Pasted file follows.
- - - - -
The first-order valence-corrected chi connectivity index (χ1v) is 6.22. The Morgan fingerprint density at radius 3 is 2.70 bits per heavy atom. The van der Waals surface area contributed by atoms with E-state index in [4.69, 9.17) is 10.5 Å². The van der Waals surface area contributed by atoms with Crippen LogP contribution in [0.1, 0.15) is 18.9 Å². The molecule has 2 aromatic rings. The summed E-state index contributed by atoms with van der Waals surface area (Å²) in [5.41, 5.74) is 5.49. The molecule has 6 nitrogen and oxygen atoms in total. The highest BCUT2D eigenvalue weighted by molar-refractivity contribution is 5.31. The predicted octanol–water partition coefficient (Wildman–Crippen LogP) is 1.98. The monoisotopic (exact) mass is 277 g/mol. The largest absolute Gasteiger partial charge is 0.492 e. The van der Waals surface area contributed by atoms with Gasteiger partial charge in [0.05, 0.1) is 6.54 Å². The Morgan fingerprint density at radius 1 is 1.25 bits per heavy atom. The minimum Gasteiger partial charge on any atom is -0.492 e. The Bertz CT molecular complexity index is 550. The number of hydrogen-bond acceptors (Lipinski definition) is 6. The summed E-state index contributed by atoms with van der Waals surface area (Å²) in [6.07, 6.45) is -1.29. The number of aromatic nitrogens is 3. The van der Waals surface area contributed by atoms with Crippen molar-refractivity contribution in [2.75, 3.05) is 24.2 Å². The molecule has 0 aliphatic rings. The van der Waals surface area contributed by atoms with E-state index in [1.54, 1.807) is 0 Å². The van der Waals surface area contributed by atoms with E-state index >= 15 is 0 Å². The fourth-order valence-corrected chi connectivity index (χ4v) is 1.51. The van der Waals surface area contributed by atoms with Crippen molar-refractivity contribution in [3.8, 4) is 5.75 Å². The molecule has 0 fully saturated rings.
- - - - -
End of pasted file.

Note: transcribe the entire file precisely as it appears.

The first-order valence-corrected chi connectivity index (χ1v) is 6.22. The Morgan fingerprint density at radius 3 is 2.70 bits per heavy atom. The van der Waals surface area contributed by atoms with E-state index in [4.69, 9.17) is 10.5 Å². The van der Waals surface area contributed by atoms with Crippen LogP contribution in [0.1, 0.15) is 18.9 Å². The molecule has 2 aromatic rings. The summed E-state index contributed by atoms with van der Waals surface area (Å²) in [5.41, 5.74) is 5.49. The molecule has 6 nitrogen and oxygen atoms in total. The highest BCUT2D eigenvalue weighted by molar-refractivity contribution is 5.31. The predicted octanol–water partition coefficient (Wildman–Crippen LogP) is 1.98. The monoisotopic (exact) mass is 277 g/mol. The largest absolute Gasteiger partial charge is 0.492 e. The van der Waals surface area contributed by atoms with Gasteiger partial charge in [0.05, 0.1) is 6.54 Å². The Morgan fingerprint density at radius 1 is 1.25 bits per heavy atom. The minimum Gasteiger partial charge on any atom is -0.492 e. The Bertz CT molecular complexity index is 550. The number of hydrogen-bond acceptors (Lipinski definition) is 6. The summed E-state index contributed by atoms with van der Waals surface area (Å²) in [6.07, 6.45) is -1.29. The number of aromatic nitrogens is 3. The van der Waals surface area contributed by atoms with Crippen molar-refractivity contribution in [2.75, 3.05) is 24.2 Å². The molecule has 0 aliphatic rings. The van der Waals surface area contributed by atoms with E-state index in [1.54, 1.807) is 0 Å². The van der Waals surface area contributed by atoms with E-state index >= 15 is 0 Å². The fourth-order valence-corrected chi connectivity index (χ4v) is 1.51. The van der Waals surface area contributed by atoms with Crippen molar-refractivity contribution in [3.8, 4) is 5.75 Å². The molecule has 0 fully saturated rings.